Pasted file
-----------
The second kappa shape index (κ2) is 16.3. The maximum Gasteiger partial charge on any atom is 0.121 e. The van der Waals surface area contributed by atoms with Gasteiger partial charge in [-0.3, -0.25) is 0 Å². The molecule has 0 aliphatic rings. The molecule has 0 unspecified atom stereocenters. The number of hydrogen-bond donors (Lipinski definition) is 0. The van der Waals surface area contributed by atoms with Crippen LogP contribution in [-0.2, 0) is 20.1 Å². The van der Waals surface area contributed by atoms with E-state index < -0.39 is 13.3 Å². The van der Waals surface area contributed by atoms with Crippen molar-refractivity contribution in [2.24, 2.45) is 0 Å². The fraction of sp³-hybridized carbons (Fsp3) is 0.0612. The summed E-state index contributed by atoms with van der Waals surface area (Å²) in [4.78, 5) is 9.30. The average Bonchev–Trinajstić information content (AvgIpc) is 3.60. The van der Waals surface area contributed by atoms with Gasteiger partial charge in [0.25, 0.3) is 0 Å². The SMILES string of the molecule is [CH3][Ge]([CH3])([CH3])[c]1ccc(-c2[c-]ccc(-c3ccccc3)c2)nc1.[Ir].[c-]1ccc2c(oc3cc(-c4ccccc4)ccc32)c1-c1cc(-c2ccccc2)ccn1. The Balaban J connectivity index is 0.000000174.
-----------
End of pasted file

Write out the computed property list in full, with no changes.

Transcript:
The second kappa shape index (κ2) is 16.3. The maximum Gasteiger partial charge on any atom is 0.121 e. The van der Waals surface area contributed by atoms with Gasteiger partial charge in [-0.3, -0.25) is 0 Å². The molecule has 0 aliphatic rings. The molecule has 0 unspecified atom stereocenters. The number of hydrogen-bond donors (Lipinski definition) is 0. The van der Waals surface area contributed by atoms with Crippen LogP contribution in [-0.2, 0) is 20.1 Å². The van der Waals surface area contributed by atoms with E-state index < -0.39 is 13.3 Å². The van der Waals surface area contributed by atoms with Crippen molar-refractivity contribution in [2.24, 2.45) is 0 Å². The fraction of sp³-hybridized carbons (Fsp3) is 0.0612. The summed E-state index contributed by atoms with van der Waals surface area (Å²) in [4.78, 5) is 9.30. The average Bonchev–Trinajstić information content (AvgIpc) is 3.60. The van der Waals surface area contributed by atoms with Gasteiger partial charge in [0.25, 0.3) is 0 Å². The SMILES string of the molecule is [CH3][Ge]([CH3])([CH3])[c]1ccc(-c2[c-]ccc(-c3ccccc3)c2)nc1.[Ir].[c-]1ccc2c(oc3cc(-c4ccccc4)ccc32)c1-c1cc(-c2ccccc2)ccn1. The Balaban J connectivity index is 0.000000174.